I sent her the ‘Artist Questionnaire’ I ask everyone to fill out. “But I’m not an artist!” was her reply. I said fill it out anyway; people should know more about you. I think we should know more about the people behind the scenes, most of whom are volunteers who make so much possible for all the rest of us.
I could make a bullet-pointed list (she would probably like that) of the accomplishments Susan Wernecke has worked toward in her tenure as volunteer Board President and Marketing Director of the Wisconsin Museum of Quilts & Fiber Arts. But that doesn’t really capture the person who loves to experiment with quilting, dabbles in knitting, has a taffy pink leather sofa and loveseat in her living room and who adores her four kids. In spring 2014, I reached out to the Wisconsin Museum of Quilts & Fiber Arts to talk about building a fiber arts trail in the Cedarburg area. Hoping they could visualize a fiber arts trail the same the way I did, I figured their location and gift shop, that sold my Fiber Art Almanac, (not to mention my crossed fingers and toes) would at least entice them to speak to me. That’s how I got to know Susan.
Each time I’ve make the trek to Cedarburg on fiber arts trail business, she’s opened her home to me with flowers, chocolate and water waiting for me in her daughter Claire’s room. We laugh because typically I bring some sort of precipitation with me—I’ve had to delay my return a couple of times while Wisconsin plows itself out.
Getting things done comes naturally to her. Whether it’s her business school background, Girl Scout leader training or getting up early in the morning, Susan works fast and plans ahead. She’s a total pro and working with her is easy because you can always count on it getting done. When we first talked about the Cedarburg Spur, she asked me for my work plan. Work plan? Because she challenged me and I knew she was right, I took my thought cloud fragments of concepts, goals, and mission statements and worked feverishly for the next ten days putting it together into a work plan. It was long, single-spaced and detailed. It was then suggested others might find an info-graphic and a little more white space easier to read. The Cedarburg Spur was launched this last spring and we’re heading into year two in March, 2016.
But that’s just the business side. Here’s more about Susan, the quilter & lover of colorful fabrics, in her own words:
When I was a little girl, my mother – a prolific home sewer – would get mail order fabric swatches each month. She’d give those swatches to me, and I would create quilts by hand-stitching the swatches together. We also spent many hours in fabric stores, where I loved to touch and see all of the pretty bolts on display! Over the years, my focus has changed from garment sewing to knitting to quilting (that’s where I spend most of my time now). I am a big fan of the modern quilting movement. I love the “no rules” combination of fabrics, and doing free-motion quilting designs.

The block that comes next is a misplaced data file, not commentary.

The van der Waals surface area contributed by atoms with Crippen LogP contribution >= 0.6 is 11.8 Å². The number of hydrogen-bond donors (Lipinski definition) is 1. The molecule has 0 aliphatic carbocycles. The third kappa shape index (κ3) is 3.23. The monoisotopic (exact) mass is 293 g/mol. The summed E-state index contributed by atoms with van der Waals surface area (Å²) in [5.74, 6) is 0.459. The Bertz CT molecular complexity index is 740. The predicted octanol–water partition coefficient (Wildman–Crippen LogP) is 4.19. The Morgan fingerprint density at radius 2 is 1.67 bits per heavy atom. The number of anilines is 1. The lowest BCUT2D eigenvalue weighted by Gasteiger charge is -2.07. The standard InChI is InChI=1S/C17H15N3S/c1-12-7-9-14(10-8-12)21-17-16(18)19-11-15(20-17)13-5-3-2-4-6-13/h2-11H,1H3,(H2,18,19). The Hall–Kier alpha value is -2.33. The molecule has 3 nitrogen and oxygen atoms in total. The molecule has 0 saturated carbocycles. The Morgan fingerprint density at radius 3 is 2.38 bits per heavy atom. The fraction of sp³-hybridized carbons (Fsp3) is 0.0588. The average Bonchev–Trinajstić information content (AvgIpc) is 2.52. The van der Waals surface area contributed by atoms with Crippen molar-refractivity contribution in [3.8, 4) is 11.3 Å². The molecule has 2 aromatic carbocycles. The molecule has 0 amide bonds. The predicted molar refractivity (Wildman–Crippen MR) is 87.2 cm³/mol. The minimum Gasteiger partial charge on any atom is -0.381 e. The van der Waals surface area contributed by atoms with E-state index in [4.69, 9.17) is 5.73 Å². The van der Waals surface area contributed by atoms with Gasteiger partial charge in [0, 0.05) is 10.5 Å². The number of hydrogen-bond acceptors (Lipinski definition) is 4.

I try to spend some time every day doing something creative – looking for inspiration in books or online, actually piecing or planning out a new quilt design, or working on my longarm machine. When I can’t sleep at night, or when I am bored or stressed or just swimming laps, I think about new quilt designs or longarm quilting patterns to fit the quilts I have created. I find just thinking about creating quilts very relaxing.
I am lucky to volunteer for the Wisconsin Museum of Quilts & Fiber Arts, where many, many creative fiber artists display their work, teach classes, and just hang around as volunteers. [If I had to name a few quilters I admire they would be] Kaffe Fasset for introducing such wonderful color into his fabrics, Victoria Findlay Wolfe for inspiring me to create my own fabrics and break rules and Angela Walters for saying “close enough is good enough” which helps me focus on creating, not perfection. I see so many creative ideas of others, and fall in love with their work. It is sometimes hard to push myself to create my own designs.
The biggest pleasure is giving quilts to those I love. I often incorporate personal messages into the quilts I make for others.
And lastly, what tool could Susan not live without? My longarm quilting machine, for sure!
Susan can be contacted through the Wisconsin Museum of Quilts & Fiber Arts. If you are interested in learning more about the museum, their website lists upcoming events, exhibit and education as well as the story about their farm/homestead campus east of Cedarburg.